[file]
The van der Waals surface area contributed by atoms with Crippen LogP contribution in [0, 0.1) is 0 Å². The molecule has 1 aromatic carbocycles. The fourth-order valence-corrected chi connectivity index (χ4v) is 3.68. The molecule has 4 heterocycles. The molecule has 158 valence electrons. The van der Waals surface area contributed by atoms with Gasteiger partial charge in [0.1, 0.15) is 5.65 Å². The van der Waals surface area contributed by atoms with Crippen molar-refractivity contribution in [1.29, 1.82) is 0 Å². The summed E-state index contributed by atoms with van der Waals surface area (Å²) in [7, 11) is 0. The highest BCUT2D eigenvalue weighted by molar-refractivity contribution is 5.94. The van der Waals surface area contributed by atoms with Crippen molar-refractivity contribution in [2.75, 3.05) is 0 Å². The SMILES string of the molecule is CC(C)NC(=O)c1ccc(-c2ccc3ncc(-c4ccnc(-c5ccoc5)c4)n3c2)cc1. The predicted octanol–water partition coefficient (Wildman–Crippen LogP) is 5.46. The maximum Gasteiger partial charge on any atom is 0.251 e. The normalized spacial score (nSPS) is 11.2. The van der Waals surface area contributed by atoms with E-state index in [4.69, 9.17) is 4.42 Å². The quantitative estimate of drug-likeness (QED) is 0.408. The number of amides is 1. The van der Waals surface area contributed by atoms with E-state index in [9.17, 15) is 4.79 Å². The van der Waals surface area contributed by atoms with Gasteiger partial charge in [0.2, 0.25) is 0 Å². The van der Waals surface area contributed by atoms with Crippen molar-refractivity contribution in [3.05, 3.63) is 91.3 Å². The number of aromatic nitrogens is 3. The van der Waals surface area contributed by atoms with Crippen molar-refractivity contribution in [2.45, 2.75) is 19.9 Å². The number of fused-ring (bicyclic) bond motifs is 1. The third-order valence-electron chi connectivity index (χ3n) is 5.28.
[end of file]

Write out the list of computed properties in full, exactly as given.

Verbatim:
The van der Waals surface area contributed by atoms with Crippen LogP contribution in [0, 0.1) is 0 Å². The molecule has 1 aromatic carbocycles. The fourth-order valence-corrected chi connectivity index (χ4v) is 3.68. The molecule has 4 heterocycles. The molecule has 158 valence electrons. The van der Waals surface area contributed by atoms with Gasteiger partial charge in [0.1, 0.15) is 5.65 Å². The van der Waals surface area contributed by atoms with Crippen molar-refractivity contribution in [1.29, 1.82) is 0 Å². The summed E-state index contributed by atoms with van der Waals surface area (Å²) in [7, 11) is 0. The highest BCUT2D eigenvalue weighted by molar-refractivity contribution is 5.94. The van der Waals surface area contributed by atoms with Crippen molar-refractivity contribution in [2.75, 3.05) is 0 Å². The SMILES string of the molecule is CC(C)NC(=O)c1ccc(-c2ccc3ncc(-c4ccnc(-c5ccoc5)c4)n3c2)cc1. The predicted octanol–water partition coefficient (Wildman–Crippen LogP) is 5.46. The maximum Gasteiger partial charge on any atom is 0.251 e. The normalized spacial score (nSPS) is 11.2. The van der Waals surface area contributed by atoms with E-state index in [4.69, 9.17) is 4.42 Å². The quantitative estimate of drug-likeness (QED) is 0.408. The number of amides is 1. The van der Waals surface area contributed by atoms with E-state index in [9.17, 15) is 4.79 Å². The van der Waals surface area contributed by atoms with Gasteiger partial charge in [0.2, 0.25) is 0 Å². The van der Waals surface area contributed by atoms with Crippen molar-refractivity contribution in [3.05, 3.63) is 91.3 Å². The number of aromatic nitrogens is 3. The van der Waals surface area contributed by atoms with Crippen molar-refractivity contribution in [2.45, 2.75) is 19.9 Å². The number of fused-ring (bicyclic) bond motifs is 1. The third-order valence-electron chi connectivity index (χ3n) is 5.28.